Marge Loudon Moody
Made in America 1983 – 2013: Collage
Gallery 80808, Vista Studios, 808 Lady St, Columbia, SC, 29201
November 8, 9 and Nov 11, 12 noon to 5pm each day 
Reception November 7, 5 – 8pm

Press Release
In the final exhibition of several shows held this year celebrating her 30-Year retrospective, artist Marge Loudon Moody will be displaying some of her graphic work in an exhibition entitled Made in America; 1983 – 2013: Collage, at Gallery 80808, Vista Studios, 808 Lady Street, Columbia, SC, 29201. The opening reception is Thursday, Nov 7, 5 – 8pm, and the exhibition, which is free and open to the public, runs through November 11.  As in previous shows, 35% of sales will benefit the homeless – in Columbia, ’Transitions’ Homeless facility. 
Moody’s artist statement reads: ‘My work is inspired by the spirit of place. I make abstract acrylic paintings on canvas, collages and mixed-media pieces, which, through a rigorous process of working and reworking of composition and art elements, arrive at a harmonious expression of the essential nature of the subject.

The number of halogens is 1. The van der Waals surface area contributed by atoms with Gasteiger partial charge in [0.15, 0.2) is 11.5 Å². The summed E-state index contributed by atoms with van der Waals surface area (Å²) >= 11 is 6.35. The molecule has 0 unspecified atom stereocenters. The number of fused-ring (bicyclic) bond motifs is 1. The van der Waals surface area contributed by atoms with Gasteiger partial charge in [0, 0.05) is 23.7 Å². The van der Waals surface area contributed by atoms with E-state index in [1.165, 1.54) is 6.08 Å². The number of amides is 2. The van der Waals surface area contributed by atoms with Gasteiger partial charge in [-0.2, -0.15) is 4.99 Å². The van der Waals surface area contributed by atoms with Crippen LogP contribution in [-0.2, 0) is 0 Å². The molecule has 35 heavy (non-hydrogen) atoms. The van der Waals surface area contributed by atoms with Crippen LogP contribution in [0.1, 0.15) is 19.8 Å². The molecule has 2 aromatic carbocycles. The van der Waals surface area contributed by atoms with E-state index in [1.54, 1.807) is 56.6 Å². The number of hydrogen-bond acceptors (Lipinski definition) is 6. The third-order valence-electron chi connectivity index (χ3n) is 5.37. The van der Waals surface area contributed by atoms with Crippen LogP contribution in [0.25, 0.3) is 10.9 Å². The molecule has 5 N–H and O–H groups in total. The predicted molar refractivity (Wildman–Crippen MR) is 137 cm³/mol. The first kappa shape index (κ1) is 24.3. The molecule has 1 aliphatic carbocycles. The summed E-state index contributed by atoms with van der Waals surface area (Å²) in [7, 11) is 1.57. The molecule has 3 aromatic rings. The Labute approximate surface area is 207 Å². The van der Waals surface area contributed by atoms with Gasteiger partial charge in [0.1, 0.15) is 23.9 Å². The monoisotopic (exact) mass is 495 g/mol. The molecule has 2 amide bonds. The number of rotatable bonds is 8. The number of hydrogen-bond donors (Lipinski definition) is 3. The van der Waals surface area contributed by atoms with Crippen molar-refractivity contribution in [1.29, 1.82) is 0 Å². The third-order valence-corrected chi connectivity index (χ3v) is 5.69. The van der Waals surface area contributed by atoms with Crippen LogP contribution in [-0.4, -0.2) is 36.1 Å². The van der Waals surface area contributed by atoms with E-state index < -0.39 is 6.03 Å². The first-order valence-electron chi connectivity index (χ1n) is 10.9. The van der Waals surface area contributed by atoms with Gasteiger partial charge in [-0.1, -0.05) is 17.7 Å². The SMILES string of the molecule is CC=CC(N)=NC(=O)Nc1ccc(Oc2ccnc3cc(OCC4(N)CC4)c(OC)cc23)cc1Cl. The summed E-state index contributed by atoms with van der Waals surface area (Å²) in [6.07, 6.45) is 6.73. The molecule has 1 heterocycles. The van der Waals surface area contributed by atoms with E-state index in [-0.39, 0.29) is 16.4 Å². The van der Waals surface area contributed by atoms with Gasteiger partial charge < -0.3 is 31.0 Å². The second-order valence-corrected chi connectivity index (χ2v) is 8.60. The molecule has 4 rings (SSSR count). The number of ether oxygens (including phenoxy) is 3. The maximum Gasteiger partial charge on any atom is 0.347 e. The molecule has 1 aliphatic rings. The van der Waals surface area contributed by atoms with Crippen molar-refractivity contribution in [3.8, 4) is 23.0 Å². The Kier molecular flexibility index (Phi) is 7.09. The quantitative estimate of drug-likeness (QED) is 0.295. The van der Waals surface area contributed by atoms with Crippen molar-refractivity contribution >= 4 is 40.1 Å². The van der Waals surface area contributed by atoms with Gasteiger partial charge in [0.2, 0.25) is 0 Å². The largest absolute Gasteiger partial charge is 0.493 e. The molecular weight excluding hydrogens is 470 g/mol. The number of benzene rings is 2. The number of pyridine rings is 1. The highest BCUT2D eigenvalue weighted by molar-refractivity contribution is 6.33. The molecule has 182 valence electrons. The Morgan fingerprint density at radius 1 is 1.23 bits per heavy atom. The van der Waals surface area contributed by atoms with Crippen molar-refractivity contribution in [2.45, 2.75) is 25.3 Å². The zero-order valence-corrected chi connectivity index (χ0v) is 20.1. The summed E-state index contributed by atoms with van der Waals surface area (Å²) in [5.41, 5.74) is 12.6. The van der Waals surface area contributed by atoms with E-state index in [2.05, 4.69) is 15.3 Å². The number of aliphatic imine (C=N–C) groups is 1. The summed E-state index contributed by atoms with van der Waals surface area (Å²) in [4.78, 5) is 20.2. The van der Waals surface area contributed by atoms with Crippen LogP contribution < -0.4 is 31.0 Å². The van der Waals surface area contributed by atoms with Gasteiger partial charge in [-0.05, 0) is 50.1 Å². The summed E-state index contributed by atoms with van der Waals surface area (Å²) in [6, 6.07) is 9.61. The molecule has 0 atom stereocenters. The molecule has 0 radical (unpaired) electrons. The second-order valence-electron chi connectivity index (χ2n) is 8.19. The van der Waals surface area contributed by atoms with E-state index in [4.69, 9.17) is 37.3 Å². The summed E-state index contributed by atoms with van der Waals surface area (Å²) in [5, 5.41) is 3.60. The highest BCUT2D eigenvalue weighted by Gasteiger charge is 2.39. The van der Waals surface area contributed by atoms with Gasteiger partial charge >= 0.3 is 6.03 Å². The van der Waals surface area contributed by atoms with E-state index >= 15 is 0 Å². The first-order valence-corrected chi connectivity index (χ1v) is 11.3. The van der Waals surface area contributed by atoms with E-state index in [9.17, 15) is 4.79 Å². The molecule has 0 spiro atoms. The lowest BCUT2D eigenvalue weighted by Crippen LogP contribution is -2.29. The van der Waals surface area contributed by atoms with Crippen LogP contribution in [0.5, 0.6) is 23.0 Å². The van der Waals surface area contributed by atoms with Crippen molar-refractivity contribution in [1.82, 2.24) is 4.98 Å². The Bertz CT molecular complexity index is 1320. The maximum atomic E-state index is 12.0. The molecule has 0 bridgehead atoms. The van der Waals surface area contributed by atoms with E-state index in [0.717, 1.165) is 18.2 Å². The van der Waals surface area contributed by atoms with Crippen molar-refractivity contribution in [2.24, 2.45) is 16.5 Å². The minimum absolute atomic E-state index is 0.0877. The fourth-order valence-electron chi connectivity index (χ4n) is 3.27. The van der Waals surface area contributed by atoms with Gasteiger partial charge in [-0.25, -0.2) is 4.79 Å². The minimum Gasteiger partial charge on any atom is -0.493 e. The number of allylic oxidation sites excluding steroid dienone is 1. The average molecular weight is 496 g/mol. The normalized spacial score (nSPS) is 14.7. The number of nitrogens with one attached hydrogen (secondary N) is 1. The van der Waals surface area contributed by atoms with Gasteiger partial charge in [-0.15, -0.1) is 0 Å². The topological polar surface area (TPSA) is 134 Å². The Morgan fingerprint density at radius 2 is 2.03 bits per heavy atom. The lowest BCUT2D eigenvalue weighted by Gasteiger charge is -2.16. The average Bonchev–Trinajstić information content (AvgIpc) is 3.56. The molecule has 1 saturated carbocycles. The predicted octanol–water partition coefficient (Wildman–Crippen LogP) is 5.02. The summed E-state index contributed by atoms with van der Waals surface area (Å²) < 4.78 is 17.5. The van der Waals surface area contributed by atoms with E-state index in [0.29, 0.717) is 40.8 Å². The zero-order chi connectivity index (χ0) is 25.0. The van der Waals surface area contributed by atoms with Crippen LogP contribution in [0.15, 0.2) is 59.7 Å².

My collage work often employs ‘found’ materials and involves layering and precise juxtaposition of line, color, shape and texture.  Life experience may be similarly layered.  At times, subject matter serves as metaphor for intangible ideas. It examines boundaries, and addresses the fragility of existence, of presence, of absence, and of memory’. 

Selected small collages that span 30 years (1983 – 2013) on a variety of themes will be on view. Such themes include the City Scene series; Bird Series; Precious Threads series; the Square series and the Urban Instincts series.

‘Marge Moody: Collage’, an essay by David Houston, 2000